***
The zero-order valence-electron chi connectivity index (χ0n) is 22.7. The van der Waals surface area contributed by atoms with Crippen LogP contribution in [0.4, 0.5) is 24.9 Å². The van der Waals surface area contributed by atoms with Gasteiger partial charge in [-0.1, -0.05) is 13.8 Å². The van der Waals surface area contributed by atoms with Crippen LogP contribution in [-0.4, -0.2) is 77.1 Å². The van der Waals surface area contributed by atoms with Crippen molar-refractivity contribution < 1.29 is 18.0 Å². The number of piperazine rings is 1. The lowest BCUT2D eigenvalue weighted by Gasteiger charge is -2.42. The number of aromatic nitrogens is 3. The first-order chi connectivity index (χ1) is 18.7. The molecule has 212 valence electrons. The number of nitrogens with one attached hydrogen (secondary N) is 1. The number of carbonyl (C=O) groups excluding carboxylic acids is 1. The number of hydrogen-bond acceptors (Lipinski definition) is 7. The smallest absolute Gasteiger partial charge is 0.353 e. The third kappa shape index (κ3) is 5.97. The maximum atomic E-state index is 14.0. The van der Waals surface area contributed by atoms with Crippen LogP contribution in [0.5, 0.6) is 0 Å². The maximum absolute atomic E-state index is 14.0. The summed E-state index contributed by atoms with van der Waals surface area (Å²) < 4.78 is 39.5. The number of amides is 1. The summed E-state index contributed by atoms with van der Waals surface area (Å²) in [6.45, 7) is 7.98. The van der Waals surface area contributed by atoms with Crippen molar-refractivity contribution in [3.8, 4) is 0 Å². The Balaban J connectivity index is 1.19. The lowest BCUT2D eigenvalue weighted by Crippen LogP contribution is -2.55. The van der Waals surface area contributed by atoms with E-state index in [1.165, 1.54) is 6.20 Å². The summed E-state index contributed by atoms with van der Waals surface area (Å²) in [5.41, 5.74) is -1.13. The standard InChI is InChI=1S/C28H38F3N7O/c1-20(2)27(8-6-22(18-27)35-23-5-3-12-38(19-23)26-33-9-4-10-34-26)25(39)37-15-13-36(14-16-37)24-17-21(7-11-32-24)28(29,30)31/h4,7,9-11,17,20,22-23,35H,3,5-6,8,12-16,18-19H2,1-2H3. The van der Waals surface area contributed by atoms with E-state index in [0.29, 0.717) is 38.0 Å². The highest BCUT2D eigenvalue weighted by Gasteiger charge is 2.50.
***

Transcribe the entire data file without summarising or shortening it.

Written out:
The zero-order valence-electron chi connectivity index (χ0n) is 22.7. The van der Waals surface area contributed by atoms with Crippen LogP contribution in [0.4, 0.5) is 24.9 Å². The van der Waals surface area contributed by atoms with Gasteiger partial charge in [-0.1, -0.05) is 13.8 Å². The van der Waals surface area contributed by atoms with Crippen LogP contribution in [-0.4, -0.2) is 77.1 Å². The van der Waals surface area contributed by atoms with Crippen molar-refractivity contribution < 1.29 is 18.0 Å². The number of piperazine rings is 1. The lowest BCUT2D eigenvalue weighted by Gasteiger charge is -2.42. The number of aromatic nitrogens is 3. The first-order chi connectivity index (χ1) is 18.7. The molecule has 212 valence electrons. The number of nitrogens with one attached hydrogen (secondary N) is 1. The number of carbonyl (C=O) groups excluding carboxylic acids is 1. The number of hydrogen-bond acceptors (Lipinski definition) is 7. The smallest absolute Gasteiger partial charge is 0.353 e. The third kappa shape index (κ3) is 5.97. The maximum atomic E-state index is 14.0. The van der Waals surface area contributed by atoms with Crippen LogP contribution in [0.5, 0.6) is 0 Å². The maximum absolute atomic E-state index is 14.0. The summed E-state index contributed by atoms with van der Waals surface area (Å²) < 4.78 is 39.5. The number of amides is 1. The summed E-state index contributed by atoms with van der Waals surface area (Å²) in [6.45, 7) is 7.98. The van der Waals surface area contributed by atoms with Crippen molar-refractivity contribution in [3.8, 4) is 0 Å². The Balaban J connectivity index is 1.19. The lowest BCUT2D eigenvalue weighted by Crippen LogP contribution is -2.55. The van der Waals surface area contributed by atoms with E-state index in [1.165, 1.54) is 6.20 Å². The summed E-state index contributed by atoms with van der Waals surface area (Å²) in [5.41, 5.74) is -1.13. The standard InChI is InChI=1S/C28H38F3N7O/c1-20(2)27(8-6-22(18-27)35-23-5-3-12-38(19-23)26-33-9-4-10-34-26)25(39)37-15-13-36(14-16-37)24-17-21(7-11-32-24)28(29,30)31/h4,7,9-11,17,20,22-23,35H,3,5-6,8,12-16,18-19H2,1-2H3. The van der Waals surface area contributed by atoms with E-state index in [0.29, 0.717) is 38.0 Å². The highest BCUT2D eigenvalue weighted by Gasteiger charge is 2.50.